A dog’s life

A few weeks ago, I lost one of the greatest loves of my life. He was blonde; not usually my type at all, but I fell in love with him instantly. He was six weeks old when we met; a furry bundle who ran straight for me the second I laid eyes on him. His tongue seemed too big for his mouth, his ears too big for his head and legs too long for his body. His owner warned us off him, saying he wasn’t a good example of his breed, that his more aloof sister was better looking. That made me love him more. He was perfect. We called him Jackson, after the late, great and recently departed Michael. My son Finlay was a HUGE fan of his at the time, and he chose the name. It suited him, so it stayed.

Jackson sat on my lap all the way home in the car, nervously shaking and politely licking my hand. It was a characteristic that would stay with him until the very end, and something that we had in common – politeness in the face of all things, always wanting the other person to feel good, trying to please, just wanting everything to be nice and everyone to be happy. He was a yellow, four-legged version of me. 

My daughter Amy was two, and she and Jackson became inseparable. She barely registered that he wasn’t human, and he didn’t seem to care that she wasn’t a dog, they were the best of friends. She played with him all day long, laying on him to watch TV, throwing anything she could her chubby hands on for him to ‘fetch’, shouting at him to “drop it!” when he ran off with her favourite bunny. She even started wee-ing in the garden just to be like him, something I had to put a stop to, much to her annoyance. 

When I became a single parent, Jackson was three, and took it upon himself to become the man of the house. He barked at postmen, delivery drivers, visitors; anyone who dared to walk up to (or sometimes even just past) our new home. It drove me mad. Introducing a new man into the house two years later was nerve-wracking; what if Jackson didn’t like him? What if he didn’t like Jackson? Unthinkable I know, but what if…? The day Nick first rang the doorbell I was nervous. Jackson rushed to the door as he always did, desperate to see who was on the other side. I smoothed my hair in the hall mirror and opened the door. Jackson looked at Nick, sniffed him, and then I SWEAR love hearts came out of his eyes. He looked at Nick like he had been waiting for him all his life (I knew the feeling) and fell in love with him on the spot. A year later when Nick moved in, I was officially side-lined to Alpha Number Two.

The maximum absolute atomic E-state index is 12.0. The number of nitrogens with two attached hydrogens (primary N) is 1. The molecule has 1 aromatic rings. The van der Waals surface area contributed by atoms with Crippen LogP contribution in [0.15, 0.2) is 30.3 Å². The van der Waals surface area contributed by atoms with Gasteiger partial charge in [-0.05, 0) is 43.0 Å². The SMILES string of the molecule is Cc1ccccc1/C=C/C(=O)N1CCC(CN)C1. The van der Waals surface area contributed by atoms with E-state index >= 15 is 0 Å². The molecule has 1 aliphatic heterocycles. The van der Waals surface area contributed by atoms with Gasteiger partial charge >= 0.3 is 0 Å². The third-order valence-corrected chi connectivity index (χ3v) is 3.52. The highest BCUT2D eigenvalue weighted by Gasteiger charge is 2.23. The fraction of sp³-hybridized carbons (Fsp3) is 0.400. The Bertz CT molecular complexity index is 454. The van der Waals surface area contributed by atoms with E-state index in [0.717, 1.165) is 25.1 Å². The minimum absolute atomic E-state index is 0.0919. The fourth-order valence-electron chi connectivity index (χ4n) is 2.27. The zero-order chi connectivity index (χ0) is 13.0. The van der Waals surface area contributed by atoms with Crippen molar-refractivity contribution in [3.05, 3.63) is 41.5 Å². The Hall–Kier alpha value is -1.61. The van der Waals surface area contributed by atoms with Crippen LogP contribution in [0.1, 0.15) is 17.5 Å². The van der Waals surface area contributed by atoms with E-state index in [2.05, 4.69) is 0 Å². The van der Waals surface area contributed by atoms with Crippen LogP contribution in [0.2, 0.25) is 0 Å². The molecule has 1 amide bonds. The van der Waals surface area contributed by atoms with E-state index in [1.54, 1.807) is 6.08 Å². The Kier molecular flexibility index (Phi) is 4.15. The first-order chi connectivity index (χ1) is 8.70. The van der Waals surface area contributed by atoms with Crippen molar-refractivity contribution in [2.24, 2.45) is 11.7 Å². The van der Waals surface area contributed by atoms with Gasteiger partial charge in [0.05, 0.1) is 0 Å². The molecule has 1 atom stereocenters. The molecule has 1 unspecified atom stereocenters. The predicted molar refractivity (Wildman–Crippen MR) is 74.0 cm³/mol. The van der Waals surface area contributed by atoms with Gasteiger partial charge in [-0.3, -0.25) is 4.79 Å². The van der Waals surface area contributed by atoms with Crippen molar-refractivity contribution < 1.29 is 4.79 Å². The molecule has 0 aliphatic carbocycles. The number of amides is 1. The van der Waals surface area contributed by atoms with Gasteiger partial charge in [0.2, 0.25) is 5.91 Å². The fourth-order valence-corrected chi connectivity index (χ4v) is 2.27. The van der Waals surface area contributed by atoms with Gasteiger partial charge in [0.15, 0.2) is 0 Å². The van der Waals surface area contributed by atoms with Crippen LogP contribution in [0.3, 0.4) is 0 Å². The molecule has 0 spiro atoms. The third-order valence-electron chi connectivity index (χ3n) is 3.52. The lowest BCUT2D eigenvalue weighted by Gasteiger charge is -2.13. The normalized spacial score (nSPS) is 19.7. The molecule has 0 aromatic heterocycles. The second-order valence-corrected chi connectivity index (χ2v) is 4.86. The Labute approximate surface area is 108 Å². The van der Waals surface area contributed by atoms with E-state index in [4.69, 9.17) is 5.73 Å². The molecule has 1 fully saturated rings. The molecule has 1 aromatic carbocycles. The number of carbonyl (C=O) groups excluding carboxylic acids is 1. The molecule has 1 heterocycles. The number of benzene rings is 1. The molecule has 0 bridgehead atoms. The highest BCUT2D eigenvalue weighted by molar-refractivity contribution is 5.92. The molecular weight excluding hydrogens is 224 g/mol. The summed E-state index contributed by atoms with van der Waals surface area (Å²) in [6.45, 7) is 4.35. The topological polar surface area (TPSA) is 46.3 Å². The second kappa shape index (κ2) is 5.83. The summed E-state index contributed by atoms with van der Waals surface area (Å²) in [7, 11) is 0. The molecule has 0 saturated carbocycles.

I didn’t mind. Well, I eventually didn’t mind, it took a while to get used to being nudged out of the way mid-cuddle by my own dog, who wasn’t jealous of Nick, he was jealous of ME! I grew used to him rushing straight past my side of the bed in the morning to say hello to his favourite human, eyes brimming with love. It was OK because Nick loved him back. He worked from home, so Jackson spent his days either sitting at his feet under the desk, nudging him every morning at 10:30am to remind him that it was ‘snack time’, or out on our porch with his front paws dangling over the step, his golden head raised to the sunshine.